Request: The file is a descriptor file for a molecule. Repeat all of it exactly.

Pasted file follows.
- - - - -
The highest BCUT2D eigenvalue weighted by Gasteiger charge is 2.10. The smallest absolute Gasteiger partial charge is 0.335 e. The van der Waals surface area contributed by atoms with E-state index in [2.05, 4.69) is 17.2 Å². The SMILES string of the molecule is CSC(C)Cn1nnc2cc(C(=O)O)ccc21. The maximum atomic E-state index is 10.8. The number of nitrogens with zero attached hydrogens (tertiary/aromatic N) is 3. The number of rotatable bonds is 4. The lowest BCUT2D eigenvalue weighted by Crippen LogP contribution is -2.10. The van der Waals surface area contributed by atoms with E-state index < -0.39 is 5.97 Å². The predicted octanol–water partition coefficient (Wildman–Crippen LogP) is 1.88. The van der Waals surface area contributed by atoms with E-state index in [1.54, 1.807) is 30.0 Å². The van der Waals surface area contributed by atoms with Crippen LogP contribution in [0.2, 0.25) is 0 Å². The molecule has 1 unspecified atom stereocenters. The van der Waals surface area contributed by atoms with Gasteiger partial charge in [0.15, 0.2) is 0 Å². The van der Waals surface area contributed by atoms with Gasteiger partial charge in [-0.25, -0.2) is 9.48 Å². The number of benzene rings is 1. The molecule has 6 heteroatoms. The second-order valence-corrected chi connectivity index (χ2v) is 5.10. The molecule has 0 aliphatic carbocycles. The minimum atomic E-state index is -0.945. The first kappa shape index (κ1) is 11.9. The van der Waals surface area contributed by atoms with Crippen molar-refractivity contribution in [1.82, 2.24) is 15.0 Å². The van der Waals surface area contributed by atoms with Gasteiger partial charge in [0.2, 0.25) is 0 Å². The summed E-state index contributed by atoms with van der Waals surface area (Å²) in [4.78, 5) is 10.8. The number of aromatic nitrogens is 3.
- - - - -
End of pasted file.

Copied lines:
The highest BCUT2D eigenvalue weighted by Gasteiger charge is 2.10. The smallest absolute Gasteiger partial charge is 0.335 e. The van der Waals surface area contributed by atoms with E-state index in [2.05, 4.69) is 17.2 Å². The SMILES string of the molecule is CSC(C)Cn1nnc2cc(C(=O)O)ccc21. The maximum atomic E-state index is 10.8. The number of nitrogens with zero attached hydrogens (tertiary/aromatic N) is 3. The number of rotatable bonds is 4. The lowest BCUT2D eigenvalue weighted by Crippen LogP contribution is -2.10. The van der Waals surface area contributed by atoms with E-state index < -0.39 is 5.97 Å². The predicted octanol–water partition coefficient (Wildman–Crippen LogP) is 1.88. The van der Waals surface area contributed by atoms with E-state index in [1.54, 1.807) is 30.0 Å². The van der Waals surface area contributed by atoms with Crippen LogP contribution in [0.2, 0.25) is 0 Å². The molecule has 1 unspecified atom stereocenters. The van der Waals surface area contributed by atoms with Gasteiger partial charge in [0.15, 0.2) is 0 Å². The van der Waals surface area contributed by atoms with Gasteiger partial charge in [-0.25, -0.2) is 9.48 Å². The number of benzene rings is 1. The molecule has 6 heteroatoms. The second-order valence-corrected chi connectivity index (χ2v) is 5.10. The molecule has 0 aliphatic carbocycles. The minimum atomic E-state index is -0.945. The first kappa shape index (κ1) is 11.9. The van der Waals surface area contributed by atoms with Crippen molar-refractivity contribution in [1.82, 2.24) is 15.0 Å². The van der Waals surface area contributed by atoms with Gasteiger partial charge in [0.2, 0.25) is 0 Å². The summed E-state index contributed by atoms with van der Waals surface area (Å²) in [4.78, 5) is 10.8. The number of aromatic nitrogens is 3.